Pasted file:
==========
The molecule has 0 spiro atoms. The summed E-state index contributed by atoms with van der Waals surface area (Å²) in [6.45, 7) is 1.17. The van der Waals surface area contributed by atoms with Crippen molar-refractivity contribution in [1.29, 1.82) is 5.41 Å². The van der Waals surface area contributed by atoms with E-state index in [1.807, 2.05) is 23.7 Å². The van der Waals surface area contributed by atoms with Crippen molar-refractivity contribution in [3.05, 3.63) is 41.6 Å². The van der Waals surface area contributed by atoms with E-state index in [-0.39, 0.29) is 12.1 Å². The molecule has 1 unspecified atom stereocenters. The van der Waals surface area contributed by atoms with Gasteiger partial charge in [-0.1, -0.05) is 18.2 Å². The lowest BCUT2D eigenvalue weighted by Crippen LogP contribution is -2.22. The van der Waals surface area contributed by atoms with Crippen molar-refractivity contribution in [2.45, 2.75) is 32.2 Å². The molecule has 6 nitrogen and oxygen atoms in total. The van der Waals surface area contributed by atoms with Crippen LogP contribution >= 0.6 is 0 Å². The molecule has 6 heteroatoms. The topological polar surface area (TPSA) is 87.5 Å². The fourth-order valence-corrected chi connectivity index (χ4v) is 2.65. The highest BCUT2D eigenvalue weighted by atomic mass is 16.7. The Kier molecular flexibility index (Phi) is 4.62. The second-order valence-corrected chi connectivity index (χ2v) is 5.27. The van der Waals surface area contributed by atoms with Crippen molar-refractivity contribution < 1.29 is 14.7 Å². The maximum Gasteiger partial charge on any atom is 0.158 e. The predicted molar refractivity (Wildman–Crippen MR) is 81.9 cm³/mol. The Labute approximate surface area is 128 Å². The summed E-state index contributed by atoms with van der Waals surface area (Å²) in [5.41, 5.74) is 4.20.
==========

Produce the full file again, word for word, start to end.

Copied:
The molecule has 0 spiro atoms. The summed E-state index contributed by atoms with van der Waals surface area (Å²) in [6.45, 7) is 1.17. The van der Waals surface area contributed by atoms with Crippen molar-refractivity contribution in [1.29, 1.82) is 5.41 Å². The van der Waals surface area contributed by atoms with E-state index in [1.807, 2.05) is 23.7 Å². The van der Waals surface area contributed by atoms with Crippen molar-refractivity contribution in [3.05, 3.63) is 41.6 Å². The van der Waals surface area contributed by atoms with E-state index in [-0.39, 0.29) is 12.1 Å². The molecule has 1 unspecified atom stereocenters. The van der Waals surface area contributed by atoms with Gasteiger partial charge in [-0.1, -0.05) is 18.2 Å². The lowest BCUT2D eigenvalue weighted by Crippen LogP contribution is -2.22. The van der Waals surface area contributed by atoms with Crippen molar-refractivity contribution in [2.45, 2.75) is 32.2 Å². The molecule has 6 nitrogen and oxygen atoms in total. The van der Waals surface area contributed by atoms with Crippen LogP contribution >= 0.6 is 0 Å². The molecule has 6 heteroatoms. The topological polar surface area (TPSA) is 87.5 Å². The fourth-order valence-corrected chi connectivity index (χ4v) is 2.65. The highest BCUT2D eigenvalue weighted by atomic mass is 16.7. The Kier molecular flexibility index (Phi) is 4.62. The second-order valence-corrected chi connectivity index (χ2v) is 5.27. The van der Waals surface area contributed by atoms with Crippen molar-refractivity contribution < 1.29 is 14.7 Å². The maximum Gasteiger partial charge on any atom is 0.158 e. The predicted molar refractivity (Wildman–Crippen MR) is 81.9 cm³/mol. The Labute approximate surface area is 128 Å². The summed E-state index contributed by atoms with van der Waals surface area (Å²) in [5.41, 5.74) is 4.20.